The Beirut Urban Lab, American University of Beirut (Lebanon)
Second Place Prize Winner, 2023 MacJannet Prize
The Beirut Urban lab is a research space based in the American University of Beirut. It brings together a hybrid team of researchers and practitioners working to address issues of urban transformations in the context of conflict, inequality and recovery. The aim of the lab is to adopt a spatial lens and deploy innovative research methodologies to help imagine co-produced and multidisciplinary modalities of planning and designing towards sustainable, equitable and inclusive cities which can respond to environmental challenges, as well as support the aspirations of residents and shed light on the precarities of urban dwelling.
In a context where the Government of Lebanon selectively withdraws from public provision, the Lab, alongside a network of academics, activists and communities, seeks to understand and work with the variety of planning actors who operate at the policy level and/or intervene on the ground to inform governance processes. It also seeks to engage the wider public through an extensive set of openly accessible platforms with visualized data on multiple facets of the city and the built environment.
The Beirut Urban Lab has had a profound influence on the way in which students view the complex social and economic factors that shape and transform urban spaces. In addition to contributing to the intellectual life of AUB graduate students, the Lab provides students with hands-on experience in urban research and policymaking. Through workshops, fieldwork, and collaborations with local organizations, overseas universities and research networks, students learn how to analyze urban environments, identify opportunities for improvement, and develop design and planning responses that are viable and relevant to the needs of different communities. Students also work in interdisciplinary teams and get to present their ideas to a range of audiences. This practical experience is invaluable for students who are interested in pursuing careers in urban planning, design, policy and related fields, and who want to challenge existing injustices and shift towards a more equitable urban society.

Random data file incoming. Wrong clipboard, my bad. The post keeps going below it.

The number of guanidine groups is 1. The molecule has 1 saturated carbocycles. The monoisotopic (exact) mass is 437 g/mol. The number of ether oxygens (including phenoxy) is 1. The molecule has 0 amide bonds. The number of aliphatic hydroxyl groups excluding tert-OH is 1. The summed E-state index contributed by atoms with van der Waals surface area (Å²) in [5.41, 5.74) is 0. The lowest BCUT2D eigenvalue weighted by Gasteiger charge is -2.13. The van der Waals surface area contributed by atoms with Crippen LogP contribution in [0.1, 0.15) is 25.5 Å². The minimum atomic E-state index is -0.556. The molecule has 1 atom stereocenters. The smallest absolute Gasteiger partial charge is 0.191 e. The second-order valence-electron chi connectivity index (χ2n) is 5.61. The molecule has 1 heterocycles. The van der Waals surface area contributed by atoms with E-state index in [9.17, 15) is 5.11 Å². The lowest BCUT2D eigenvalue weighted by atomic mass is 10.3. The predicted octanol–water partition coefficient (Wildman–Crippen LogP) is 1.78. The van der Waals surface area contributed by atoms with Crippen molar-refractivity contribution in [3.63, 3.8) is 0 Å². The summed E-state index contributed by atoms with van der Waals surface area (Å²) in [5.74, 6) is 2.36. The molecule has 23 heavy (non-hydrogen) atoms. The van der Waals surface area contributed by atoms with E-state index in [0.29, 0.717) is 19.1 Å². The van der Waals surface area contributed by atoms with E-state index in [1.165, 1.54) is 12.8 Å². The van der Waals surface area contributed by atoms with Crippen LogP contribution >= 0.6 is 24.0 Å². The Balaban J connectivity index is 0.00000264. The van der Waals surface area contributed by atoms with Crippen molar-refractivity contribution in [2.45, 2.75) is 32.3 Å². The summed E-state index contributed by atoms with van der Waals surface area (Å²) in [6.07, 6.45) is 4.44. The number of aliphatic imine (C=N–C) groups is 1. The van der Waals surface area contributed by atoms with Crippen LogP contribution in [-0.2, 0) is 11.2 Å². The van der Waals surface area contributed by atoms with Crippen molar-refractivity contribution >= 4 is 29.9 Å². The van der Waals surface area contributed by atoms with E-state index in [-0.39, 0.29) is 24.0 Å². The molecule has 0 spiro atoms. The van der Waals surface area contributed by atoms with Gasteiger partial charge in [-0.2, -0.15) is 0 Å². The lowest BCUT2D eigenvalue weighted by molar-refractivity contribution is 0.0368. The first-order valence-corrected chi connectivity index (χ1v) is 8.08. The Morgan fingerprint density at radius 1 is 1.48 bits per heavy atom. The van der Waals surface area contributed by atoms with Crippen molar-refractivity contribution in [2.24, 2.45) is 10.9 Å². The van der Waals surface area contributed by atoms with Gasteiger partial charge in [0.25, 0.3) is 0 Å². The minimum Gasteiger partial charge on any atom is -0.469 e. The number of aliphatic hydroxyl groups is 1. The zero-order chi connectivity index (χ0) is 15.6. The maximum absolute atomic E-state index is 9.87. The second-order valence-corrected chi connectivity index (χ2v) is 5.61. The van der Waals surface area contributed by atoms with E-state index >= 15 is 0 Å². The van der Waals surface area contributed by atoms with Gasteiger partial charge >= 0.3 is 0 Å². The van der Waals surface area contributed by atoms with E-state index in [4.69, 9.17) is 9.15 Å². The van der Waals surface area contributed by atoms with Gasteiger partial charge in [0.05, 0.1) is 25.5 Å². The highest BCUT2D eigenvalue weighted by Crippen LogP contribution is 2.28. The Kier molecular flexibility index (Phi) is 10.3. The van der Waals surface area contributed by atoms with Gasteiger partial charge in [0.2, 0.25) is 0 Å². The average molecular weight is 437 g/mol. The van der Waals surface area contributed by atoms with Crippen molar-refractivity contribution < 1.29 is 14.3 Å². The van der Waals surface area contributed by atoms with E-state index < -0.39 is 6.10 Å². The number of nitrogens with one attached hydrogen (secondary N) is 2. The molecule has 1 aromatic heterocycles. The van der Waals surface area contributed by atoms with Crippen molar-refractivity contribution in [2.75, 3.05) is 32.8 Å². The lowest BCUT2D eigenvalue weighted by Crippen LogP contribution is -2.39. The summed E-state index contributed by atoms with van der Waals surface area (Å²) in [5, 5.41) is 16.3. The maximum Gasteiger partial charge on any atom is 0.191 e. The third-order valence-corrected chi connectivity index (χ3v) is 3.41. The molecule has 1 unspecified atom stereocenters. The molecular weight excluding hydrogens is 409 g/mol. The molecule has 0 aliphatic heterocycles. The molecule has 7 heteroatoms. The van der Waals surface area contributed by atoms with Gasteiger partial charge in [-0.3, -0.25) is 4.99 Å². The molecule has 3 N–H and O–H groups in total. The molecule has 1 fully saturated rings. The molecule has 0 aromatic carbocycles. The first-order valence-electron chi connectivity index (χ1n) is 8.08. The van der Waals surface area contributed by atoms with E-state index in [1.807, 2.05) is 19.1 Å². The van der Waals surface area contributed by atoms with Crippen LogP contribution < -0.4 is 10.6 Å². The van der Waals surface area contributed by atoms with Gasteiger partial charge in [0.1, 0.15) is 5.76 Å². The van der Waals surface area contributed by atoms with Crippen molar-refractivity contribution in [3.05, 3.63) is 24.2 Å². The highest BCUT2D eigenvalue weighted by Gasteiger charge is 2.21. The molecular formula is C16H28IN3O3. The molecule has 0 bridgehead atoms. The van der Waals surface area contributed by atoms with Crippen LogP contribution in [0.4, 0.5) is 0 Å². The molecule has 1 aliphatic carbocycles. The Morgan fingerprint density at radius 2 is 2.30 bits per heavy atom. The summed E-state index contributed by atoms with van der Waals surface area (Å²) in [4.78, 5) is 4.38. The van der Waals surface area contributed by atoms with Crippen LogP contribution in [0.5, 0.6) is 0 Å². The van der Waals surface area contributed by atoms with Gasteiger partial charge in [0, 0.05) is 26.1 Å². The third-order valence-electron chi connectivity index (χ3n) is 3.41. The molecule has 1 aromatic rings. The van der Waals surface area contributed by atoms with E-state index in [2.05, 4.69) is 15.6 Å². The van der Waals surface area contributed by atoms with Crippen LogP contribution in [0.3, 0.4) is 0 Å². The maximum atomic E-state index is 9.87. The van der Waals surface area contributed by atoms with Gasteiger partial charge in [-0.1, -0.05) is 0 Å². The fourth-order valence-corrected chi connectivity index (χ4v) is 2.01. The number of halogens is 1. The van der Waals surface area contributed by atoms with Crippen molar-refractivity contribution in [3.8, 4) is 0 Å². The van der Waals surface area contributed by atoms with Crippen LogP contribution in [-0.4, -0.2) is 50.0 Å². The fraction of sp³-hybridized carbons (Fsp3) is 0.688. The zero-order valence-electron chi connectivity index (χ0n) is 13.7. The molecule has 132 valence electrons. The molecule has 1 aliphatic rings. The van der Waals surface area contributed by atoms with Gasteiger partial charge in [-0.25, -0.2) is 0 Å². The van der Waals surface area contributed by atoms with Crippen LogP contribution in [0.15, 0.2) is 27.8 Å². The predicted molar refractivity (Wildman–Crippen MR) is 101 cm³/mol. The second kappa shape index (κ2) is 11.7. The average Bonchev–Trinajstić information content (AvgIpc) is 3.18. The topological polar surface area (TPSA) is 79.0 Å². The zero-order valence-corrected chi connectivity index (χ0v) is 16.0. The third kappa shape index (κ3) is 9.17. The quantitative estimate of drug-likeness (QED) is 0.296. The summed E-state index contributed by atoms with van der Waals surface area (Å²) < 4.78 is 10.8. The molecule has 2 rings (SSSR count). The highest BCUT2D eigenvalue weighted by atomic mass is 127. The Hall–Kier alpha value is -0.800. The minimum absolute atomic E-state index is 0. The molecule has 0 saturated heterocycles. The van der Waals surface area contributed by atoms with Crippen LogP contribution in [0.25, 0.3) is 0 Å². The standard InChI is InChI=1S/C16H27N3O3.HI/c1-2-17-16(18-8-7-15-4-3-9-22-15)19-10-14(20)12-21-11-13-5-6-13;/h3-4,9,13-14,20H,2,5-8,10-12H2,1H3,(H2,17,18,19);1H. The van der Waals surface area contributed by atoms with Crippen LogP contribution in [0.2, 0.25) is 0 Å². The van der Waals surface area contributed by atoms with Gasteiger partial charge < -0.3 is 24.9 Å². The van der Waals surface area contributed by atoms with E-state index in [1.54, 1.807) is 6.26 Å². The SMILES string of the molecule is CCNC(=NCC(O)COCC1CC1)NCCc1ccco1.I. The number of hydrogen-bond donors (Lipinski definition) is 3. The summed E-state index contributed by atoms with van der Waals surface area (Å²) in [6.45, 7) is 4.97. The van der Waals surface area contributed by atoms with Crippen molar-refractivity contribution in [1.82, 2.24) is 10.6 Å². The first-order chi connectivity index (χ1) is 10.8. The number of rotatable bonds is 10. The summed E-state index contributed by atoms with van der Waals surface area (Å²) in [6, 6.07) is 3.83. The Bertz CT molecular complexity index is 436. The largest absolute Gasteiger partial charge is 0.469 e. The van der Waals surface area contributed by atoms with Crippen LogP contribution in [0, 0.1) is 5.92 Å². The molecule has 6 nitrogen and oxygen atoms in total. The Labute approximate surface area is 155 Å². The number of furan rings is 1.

By taking the urban realm as the focal point, the Lab has been able to work across disciplinary and sector-based divisions, to think with communities, local and national governments, and non-governmental groups, in order to learn about and inform the reshaping of the city.
“We are immensely grateful to receive the prestigious MacJannet Prize and to become part of the Talloires Network. Thank you for recognizing the efforts of our Lab in cultivating critical thinking, creativity, and passion. We’d also like to extend our thanks to the American University of Beirut, with its exceptional community, who have fostered a sense of belonging and exchange that allow us to pursue our mission. We are truly honored.”